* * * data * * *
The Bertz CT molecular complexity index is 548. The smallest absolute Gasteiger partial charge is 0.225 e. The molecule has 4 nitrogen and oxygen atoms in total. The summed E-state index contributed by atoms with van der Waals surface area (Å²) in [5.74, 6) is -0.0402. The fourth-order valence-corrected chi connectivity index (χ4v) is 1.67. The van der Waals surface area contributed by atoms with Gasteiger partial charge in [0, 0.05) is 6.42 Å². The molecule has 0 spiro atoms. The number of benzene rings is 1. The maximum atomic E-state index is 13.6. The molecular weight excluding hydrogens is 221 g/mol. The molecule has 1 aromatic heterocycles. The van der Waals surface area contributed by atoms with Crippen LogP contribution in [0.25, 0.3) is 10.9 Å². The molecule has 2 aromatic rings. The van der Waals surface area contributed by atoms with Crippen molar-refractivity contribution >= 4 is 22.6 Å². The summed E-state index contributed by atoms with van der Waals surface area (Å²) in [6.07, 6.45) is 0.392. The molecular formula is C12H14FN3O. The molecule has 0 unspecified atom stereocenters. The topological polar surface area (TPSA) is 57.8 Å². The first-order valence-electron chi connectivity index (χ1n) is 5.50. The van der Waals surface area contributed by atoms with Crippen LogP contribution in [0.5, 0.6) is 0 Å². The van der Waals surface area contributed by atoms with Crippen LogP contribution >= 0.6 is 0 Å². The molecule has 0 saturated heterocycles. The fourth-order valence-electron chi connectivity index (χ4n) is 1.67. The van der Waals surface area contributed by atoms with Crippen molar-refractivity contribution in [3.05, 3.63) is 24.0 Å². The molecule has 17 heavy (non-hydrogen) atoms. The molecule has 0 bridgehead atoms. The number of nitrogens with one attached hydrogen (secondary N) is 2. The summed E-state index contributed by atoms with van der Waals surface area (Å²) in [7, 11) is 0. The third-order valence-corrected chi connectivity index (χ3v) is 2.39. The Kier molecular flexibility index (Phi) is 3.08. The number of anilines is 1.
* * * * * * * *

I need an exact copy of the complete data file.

The Bertz CT molecular complexity index is 548. The smallest absolute Gasteiger partial charge is 0.225 e. The molecule has 4 nitrogen and oxygen atoms in total. The summed E-state index contributed by atoms with van der Waals surface area (Å²) in [5.74, 6) is -0.0402. The fourth-order valence-corrected chi connectivity index (χ4v) is 1.67. The van der Waals surface area contributed by atoms with Gasteiger partial charge in [0, 0.05) is 6.42 Å². The molecule has 0 spiro atoms. The number of benzene rings is 1. The maximum atomic E-state index is 13.6. The molecular weight excluding hydrogens is 221 g/mol. The molecule has 1 aromatic heterocycles. The van der Waals surface area contributed by atoms with Crippen LogP contribution in [0.25, 0.3) is 10.9 Å². The molecule has 2 aromatic rings. The van der Waals surface area contributed by atoms with Crippen molar-refractivity contribution >= 4 is 22.6 Å². The summed E-state index contributed by atoms with van der Waals surface area (Å²) in [6.07, 6.45) is 0.392. The molecular formula is C12H14FN3O. The molecule has 0 unspecified atom stereocenters. The topological polar surface area (TPSA) is 57.8 Å². The first-order valence-electron chi connectivity index (χ1n) is 5.50. The van der Waals surface area contributed by atoms with Crippen LogP contribution in [0.5, 0.6) is 0 Å². The van der Waals surface area contributed by atoms with Crippen LogP contribution >= 0.6 is 0 Å². The molecule has 0 saturated heterocycles. The fourth-order valence-electron chi connectivity index (χ4n) is 1.67. The van der Waals surface area contributed by atoms with Crippen molar-refractivity contribution in [3.05, 3.63) is 24.0 Å². The molecule has 17 heavy (non-hydrogen) atoms. The molecule has 0 bridgehead atoms. The number of nitrogens with one attached hydrogen (secondary N) is 2. The summed E-state index contributed by atoms with van der Waals surface area (Å²) in [7, 11) is 0. The third-order valence-corrected chi connectivity index (χ3v) is 2.39. The Kier molecular flexibility index (Phi) is 3.08. The number of anilines is 1.